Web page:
Maybe Skype is just starting to feel the hot breath of Web-based real-time communications (WebRTC) as it closes in, but the advance of that particular technology is paying dividends for Skype users. A new version of Skype for both Mac and Windows desktop applications has emerged, and with the new version comes a variety of new features depending on what version is being used.
The new Skype version brings different sets of features depending on what version of the software is being used. For both Mac and Windows versions, there's now the ability to send free call credit in order to celebrate a birthday notification. It works in a fashion similar to the current line of Skype Credit gift cards, including the ability to choose the design of the card and the ability to ad a personal message. Given that Facebook recently launched a similar service of its own, it made an special note to bring out its own kind of gifting capability to keep up. Both versions are also set to include a small number of bug fixes and other minor issue tweaking.
The Mac version, meanwhile, got a small update in the form of added SMS messaging capability, allowing users to send a one-way text message without having to add or verify their own phone number, a handy feature for those who need to send a quick message and have just run out of credit.
But the Windows version got a much more serious retooling in the form of a complete new toolbar just above the contacts pane. It offers up four buttons to handle common tasks like calling a landline, calling mobile devices, adding contacts and creating groups. It's designed to put regularly-used features in one convenient package, making them increasingly front-of-mind.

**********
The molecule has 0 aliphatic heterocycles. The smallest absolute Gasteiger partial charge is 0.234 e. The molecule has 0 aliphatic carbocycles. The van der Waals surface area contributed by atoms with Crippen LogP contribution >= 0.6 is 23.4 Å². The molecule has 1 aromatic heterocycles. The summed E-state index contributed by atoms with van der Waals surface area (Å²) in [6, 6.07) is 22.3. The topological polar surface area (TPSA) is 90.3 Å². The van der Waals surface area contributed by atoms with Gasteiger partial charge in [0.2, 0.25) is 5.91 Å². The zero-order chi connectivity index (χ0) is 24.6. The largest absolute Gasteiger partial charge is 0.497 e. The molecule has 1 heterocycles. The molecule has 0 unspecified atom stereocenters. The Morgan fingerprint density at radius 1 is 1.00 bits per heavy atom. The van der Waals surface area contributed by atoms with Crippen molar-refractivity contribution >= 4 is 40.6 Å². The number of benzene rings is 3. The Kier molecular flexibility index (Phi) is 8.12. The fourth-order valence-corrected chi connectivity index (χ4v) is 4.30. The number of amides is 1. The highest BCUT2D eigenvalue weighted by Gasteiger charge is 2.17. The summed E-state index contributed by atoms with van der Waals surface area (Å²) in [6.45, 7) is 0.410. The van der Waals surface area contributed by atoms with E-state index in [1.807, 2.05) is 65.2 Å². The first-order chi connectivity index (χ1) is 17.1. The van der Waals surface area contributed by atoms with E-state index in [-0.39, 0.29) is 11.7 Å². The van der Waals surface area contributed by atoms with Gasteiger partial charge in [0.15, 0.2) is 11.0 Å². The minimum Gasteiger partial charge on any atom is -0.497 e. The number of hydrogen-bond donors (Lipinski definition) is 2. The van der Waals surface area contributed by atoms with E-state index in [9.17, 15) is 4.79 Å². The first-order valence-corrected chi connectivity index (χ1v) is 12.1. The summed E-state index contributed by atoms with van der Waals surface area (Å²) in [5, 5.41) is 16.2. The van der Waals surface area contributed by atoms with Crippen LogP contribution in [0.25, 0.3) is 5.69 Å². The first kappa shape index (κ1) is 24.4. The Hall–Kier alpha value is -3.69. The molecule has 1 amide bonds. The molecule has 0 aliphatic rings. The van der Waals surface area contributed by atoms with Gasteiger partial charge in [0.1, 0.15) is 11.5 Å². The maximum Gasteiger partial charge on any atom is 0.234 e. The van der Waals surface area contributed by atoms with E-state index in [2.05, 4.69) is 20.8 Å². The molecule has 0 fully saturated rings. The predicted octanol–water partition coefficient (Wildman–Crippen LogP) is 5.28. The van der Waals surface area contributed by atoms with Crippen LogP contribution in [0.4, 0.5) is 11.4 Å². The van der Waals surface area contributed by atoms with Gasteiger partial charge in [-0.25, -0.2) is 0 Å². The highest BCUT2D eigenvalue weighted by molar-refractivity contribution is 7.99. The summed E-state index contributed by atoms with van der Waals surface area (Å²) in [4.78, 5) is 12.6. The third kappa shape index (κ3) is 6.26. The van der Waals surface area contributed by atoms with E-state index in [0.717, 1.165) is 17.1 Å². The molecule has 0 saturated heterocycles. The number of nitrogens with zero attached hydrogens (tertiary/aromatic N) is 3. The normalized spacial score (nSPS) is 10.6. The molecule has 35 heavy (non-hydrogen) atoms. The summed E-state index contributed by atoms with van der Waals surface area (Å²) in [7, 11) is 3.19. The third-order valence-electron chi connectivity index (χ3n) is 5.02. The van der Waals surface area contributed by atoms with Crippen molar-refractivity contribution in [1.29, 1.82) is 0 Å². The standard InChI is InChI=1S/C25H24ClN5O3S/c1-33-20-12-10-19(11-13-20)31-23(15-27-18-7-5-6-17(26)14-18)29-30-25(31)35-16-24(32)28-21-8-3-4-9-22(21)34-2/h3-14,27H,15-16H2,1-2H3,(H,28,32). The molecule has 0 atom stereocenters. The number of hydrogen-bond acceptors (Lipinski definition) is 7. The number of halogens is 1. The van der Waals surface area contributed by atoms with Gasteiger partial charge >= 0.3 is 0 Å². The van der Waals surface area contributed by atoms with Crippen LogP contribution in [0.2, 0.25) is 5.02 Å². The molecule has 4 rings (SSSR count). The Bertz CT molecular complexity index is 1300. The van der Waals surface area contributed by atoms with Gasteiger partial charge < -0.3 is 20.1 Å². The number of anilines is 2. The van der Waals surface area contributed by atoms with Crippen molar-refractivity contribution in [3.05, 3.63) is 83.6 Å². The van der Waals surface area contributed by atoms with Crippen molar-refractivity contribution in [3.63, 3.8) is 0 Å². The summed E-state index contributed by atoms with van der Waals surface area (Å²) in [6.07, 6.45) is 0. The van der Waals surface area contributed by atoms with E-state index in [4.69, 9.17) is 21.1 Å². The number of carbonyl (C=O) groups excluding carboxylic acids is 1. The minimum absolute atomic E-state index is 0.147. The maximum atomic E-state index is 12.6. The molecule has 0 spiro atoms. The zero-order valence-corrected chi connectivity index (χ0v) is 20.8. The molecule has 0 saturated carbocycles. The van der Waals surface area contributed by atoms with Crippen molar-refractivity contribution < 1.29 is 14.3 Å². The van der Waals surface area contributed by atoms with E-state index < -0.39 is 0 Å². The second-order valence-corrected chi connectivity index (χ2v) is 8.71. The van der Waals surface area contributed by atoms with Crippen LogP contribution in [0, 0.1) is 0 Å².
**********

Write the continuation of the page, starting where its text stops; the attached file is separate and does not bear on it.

With the growing number of competitors out there in terms of contacting other people--the rise of WebRTC, for example, as well as services offered from Facebook and the like--it was clear that Skype was going to have to make a few moves of its own in order to keep up. Skype is already pretty well-regarded in terms of its own competitive standing, but no platform ever stays top notch for long without regular updates. With Google and Mozilla already managing to make direct browser connection possible, Skype would in turn need to really beef up its offering to match the comparative convenience of the WebRTC strategy.
But Skype is clearly making advances, so the chances that it will stick around as a major provider of communication services are very strong indeed for the near term future. The long term future, however, will depend on Skype's ability to respond to challenges in the market.
Edited by Brooke Neuman